By Osa Amadi
For the New Year, the President chose January 1 to make a national broadcast. Before that, he had signed the 2021 budget into law in adherence to the January 1 to December 31 fiscal year.
In that national broadcast, Mr. President even had said, “I would like to thank and praise the Almighty who saw us through the year 2020 and has given us the opportunity to witness the start of another new year.”
Furthermore, journalists, following tradition, had gone in search of, and found the first babies of year 2021 in different states. Yet, some people squabble over the appropriateness of signposting January 1 as the beginning the new year.
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The main grouse of those who pick holes in the January 1 date as the first day of the year is that “It is no other people than Jews and Christians” that fixed the date (see Vanguard of January 1, 2021, page 28).
The Gregorian calendar refuters argue that it is “a comprehensive imitation of Western culture”, quoting the relevant section of their holy book that say to their adherents: “Do not imitate the Jews or the Christians”.
The rebutters argue that the funfairs of January 1 “is a celebration that promotes Western culture, and not to seek the face of God”. But they fail to understand that signposting of January 1 as the beginning of a new year, and the celebrations that go with it have long left the sacred domain and come to exist in the secular.
It is noteworthy that those who repudiate January 1 as the beginning of another instalment of time in human calculations have no intention of obliterating the concept of time. Even the decision to adopt another date different from January 1 as their own beginning of the new year is also the practice of benchmarking or signposting time, which, in ordinary parlance, amounts to starting from somewhere.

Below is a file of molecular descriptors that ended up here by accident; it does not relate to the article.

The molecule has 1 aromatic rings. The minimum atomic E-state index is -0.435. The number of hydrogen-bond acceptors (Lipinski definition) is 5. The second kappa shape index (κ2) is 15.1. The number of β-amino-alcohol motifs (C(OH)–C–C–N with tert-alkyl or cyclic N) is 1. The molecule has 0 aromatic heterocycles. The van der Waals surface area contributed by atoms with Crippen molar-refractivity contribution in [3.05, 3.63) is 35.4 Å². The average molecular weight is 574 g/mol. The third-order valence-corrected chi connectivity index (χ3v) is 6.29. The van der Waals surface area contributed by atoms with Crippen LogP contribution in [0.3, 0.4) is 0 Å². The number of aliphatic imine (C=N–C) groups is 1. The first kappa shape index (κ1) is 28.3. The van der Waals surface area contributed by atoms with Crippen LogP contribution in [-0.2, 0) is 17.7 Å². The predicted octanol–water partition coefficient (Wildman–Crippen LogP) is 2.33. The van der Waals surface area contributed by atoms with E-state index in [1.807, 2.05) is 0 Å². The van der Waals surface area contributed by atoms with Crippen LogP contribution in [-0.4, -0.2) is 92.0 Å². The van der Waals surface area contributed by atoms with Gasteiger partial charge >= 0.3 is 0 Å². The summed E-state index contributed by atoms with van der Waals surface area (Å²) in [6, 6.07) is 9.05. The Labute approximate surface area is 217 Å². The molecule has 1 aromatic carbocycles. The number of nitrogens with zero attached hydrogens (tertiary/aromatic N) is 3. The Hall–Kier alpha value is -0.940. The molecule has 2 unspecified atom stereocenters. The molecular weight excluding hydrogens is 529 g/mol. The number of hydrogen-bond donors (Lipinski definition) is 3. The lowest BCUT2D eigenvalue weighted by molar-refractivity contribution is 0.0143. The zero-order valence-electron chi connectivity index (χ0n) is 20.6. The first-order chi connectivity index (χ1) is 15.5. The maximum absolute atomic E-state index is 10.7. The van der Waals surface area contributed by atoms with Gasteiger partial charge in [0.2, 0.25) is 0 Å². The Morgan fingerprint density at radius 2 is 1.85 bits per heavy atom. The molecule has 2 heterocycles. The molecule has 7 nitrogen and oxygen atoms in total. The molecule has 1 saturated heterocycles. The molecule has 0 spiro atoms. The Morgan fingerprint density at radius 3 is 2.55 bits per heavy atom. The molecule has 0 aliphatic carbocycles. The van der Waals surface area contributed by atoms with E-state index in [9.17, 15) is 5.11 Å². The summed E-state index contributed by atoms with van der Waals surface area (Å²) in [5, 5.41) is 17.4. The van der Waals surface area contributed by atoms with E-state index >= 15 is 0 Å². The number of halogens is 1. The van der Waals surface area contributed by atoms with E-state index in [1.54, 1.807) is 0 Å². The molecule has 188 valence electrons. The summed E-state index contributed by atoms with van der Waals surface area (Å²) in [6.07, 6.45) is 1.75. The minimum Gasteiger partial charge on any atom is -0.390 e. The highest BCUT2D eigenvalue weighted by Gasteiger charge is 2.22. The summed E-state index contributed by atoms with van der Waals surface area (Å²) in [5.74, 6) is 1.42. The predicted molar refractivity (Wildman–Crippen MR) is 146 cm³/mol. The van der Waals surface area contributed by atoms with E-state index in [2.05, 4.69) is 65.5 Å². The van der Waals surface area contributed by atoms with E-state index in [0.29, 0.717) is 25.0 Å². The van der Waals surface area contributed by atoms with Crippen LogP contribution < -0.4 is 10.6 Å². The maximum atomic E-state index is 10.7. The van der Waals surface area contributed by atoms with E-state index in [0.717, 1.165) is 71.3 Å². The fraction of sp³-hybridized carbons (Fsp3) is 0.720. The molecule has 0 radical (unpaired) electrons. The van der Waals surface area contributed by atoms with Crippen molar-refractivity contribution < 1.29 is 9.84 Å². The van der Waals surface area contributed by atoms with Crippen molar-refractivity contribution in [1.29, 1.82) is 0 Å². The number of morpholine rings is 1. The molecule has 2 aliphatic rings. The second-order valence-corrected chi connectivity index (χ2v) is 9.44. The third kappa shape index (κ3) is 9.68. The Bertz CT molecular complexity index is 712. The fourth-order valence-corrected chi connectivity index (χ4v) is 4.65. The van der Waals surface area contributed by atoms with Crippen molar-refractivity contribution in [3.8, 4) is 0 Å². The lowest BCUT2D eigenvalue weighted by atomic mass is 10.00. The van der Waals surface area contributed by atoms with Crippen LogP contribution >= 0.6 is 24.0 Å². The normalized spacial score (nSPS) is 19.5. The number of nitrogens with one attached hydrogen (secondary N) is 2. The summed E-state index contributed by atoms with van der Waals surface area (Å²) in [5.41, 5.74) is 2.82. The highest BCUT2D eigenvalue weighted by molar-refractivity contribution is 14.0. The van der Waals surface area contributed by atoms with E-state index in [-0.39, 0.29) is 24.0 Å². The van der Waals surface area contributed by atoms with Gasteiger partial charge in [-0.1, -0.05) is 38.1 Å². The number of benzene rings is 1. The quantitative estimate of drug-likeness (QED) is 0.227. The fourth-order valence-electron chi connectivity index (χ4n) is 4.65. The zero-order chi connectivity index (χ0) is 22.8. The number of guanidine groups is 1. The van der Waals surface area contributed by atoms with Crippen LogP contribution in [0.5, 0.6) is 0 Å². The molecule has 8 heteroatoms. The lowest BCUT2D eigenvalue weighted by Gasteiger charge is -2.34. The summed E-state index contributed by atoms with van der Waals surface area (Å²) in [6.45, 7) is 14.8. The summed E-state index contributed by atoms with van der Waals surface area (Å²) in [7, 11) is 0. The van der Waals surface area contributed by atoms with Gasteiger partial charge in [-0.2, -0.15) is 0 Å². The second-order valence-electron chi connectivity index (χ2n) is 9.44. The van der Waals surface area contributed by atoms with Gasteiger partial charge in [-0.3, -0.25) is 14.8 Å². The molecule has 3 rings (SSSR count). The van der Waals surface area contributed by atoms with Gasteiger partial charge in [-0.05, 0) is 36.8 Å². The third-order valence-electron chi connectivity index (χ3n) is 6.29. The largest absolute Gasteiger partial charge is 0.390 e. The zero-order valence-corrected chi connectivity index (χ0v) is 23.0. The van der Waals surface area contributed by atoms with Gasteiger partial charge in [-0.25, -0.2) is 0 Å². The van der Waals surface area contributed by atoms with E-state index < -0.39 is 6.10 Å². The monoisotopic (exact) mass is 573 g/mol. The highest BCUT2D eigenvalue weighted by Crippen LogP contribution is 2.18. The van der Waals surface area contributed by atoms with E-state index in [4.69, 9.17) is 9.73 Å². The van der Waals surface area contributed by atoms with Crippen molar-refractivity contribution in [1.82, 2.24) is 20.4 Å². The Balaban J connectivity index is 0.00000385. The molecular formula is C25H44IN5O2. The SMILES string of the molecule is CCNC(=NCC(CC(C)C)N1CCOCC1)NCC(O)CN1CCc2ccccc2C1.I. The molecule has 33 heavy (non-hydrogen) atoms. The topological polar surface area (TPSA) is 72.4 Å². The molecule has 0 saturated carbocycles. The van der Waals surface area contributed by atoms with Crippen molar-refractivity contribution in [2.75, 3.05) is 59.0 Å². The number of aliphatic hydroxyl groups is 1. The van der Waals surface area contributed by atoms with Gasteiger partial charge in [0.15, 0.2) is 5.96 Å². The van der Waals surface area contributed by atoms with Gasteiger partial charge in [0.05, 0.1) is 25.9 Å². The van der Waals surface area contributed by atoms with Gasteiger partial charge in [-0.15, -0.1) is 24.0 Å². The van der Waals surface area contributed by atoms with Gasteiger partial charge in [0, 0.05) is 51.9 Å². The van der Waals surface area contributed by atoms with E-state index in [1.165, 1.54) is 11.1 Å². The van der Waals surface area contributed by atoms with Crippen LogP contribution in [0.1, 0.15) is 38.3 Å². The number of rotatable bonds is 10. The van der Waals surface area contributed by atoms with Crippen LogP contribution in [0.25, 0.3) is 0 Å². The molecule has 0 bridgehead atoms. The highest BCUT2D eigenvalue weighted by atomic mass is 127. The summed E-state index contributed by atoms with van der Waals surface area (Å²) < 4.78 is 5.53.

No doubt, it will serve the interest of humanity best if people are taught to leave behind such divisive squabbles over mundane issues that have no substance or power to change peoples’ lives in any significant way.
The world has, through amazing communication technologies, irreversibly become a ‘global village’ as predicted in 1964 by the media and communication theorist, Marshall McLuhan. The best humanity can do is to make the best out of the ‘marriage’.
One must recognise, however, that it is within the rights of any individual or group to peacefully reject any existing signpost which humanity or a significant section of it has designed to guide its activities or measure durational values, and adopt a different one.
If love, peace, justice, and compassion are allowed to be our watchwords, the signposts we put on abstract concepts like time should not divide us.